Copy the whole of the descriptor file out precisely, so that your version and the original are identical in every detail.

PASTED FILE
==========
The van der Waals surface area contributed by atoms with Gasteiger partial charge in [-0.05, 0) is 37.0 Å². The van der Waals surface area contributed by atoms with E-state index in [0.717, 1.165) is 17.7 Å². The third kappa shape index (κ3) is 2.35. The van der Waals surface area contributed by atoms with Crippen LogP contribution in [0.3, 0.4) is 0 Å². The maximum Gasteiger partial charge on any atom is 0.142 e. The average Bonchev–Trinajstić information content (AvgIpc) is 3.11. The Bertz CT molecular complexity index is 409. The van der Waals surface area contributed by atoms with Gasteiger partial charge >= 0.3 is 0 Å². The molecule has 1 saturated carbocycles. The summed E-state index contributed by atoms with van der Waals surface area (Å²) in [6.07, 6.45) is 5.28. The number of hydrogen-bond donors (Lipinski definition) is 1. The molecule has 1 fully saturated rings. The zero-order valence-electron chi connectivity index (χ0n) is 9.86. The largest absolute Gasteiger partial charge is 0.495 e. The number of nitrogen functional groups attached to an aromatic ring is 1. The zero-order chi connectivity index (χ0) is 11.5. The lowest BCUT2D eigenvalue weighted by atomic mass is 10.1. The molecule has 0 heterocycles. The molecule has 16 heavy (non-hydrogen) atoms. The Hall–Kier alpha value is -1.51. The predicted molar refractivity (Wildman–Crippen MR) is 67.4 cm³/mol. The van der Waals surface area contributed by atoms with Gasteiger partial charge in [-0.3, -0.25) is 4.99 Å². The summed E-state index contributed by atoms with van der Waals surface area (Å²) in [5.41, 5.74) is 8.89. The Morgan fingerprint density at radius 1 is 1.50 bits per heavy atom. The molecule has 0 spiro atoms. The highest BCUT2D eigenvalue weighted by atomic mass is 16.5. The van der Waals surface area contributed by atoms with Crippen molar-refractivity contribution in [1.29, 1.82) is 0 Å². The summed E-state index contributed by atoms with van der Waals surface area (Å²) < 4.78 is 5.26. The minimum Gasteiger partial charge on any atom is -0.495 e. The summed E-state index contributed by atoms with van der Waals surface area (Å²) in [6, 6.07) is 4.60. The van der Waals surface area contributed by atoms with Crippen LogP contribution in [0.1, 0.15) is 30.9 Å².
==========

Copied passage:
The van der Waals surface area contributed by atoms with Gasteiger partial charge in [-0.05, 0) is 37.0 Å². The van der Waals surface area contributed by atoms with E-state index in [0.717, 1.165) is 17.7 Å². The third kappa shape index (κ3) is 2.35. The van der Waals surface area contributed by atoms with Crippen LogP contribution in [0.3, 0.4) is 0 Å². The maximum Gasteiger partial charge on any atom is 0.142 e. The average Bonchev–Trinajstić information content (AvgIpc) is 3.11. The Bertz CT molecular complexity index is 409. The van der Waals surface area contributed by atoms with Gasteiger partial charge >= 0.3 is 0 Å². The molecule has 1 saturated carbocycles. The summed E-state index contributed by atoms with van der Waals surface area (Å²) in [6.07, 6.45) is 5.28. The number of hydrogen-bond donors (Lipinski definition) is 1. The molecule has 1 fully saturated rings. The zero-order valence-electron chi connectivity index (χ0n) is 9.86. The largest absolute Gasteiger partial charge is 0.495 e. The number of nitrogen functional groups attached to an aromatic ring is 1. The zero-order chi connectivity index (χ0) is 11.5. The lowest BCUT2D eigenvalue weighted by atomic mass is 10.1. The molecule has 0 heterocycles. The molecule has 16 heavy (non-hydrogen) atoms. The Hall–Kier alpha value is -1.51. The predicted molar refractivity (Wildman–Crippen MR) is 67.4 cm³/mol. The van der Waals surface area contributed by atoms with Gasteiger partial charge in [-0.3, -0.25) is 4.99 Å². The summed E-state index contributed by atoms with van der Waals surface area (Å²) in [5.41, 5.74) is 8.89. The Morgan fingerprint density at radius 1 is 1.50 bits per heavy atom. The molecule has 0 spiro atoms. The highest BCUT2D eigenvalue weighted by atomic mass is 16.5. The van der Waals surface area contributed by atoms with Crippen molar-refractivity contribution in [1.29, 1.82) is 0 Å². The summed E-state index contributed by atoms with van der Waals surface area (Å²) < 4.78 is 5.26. The minimum Gasteiger partial charge on any atom is -0.495 e. The summed E-state index contributed by atoms with van der Waals surface area (Å²) in [6, 6.07) is 4.60. The van der Waals surface area contributed by atoms with Crippen LogP contribution in [0.1, 0.15) is 30.9 Å².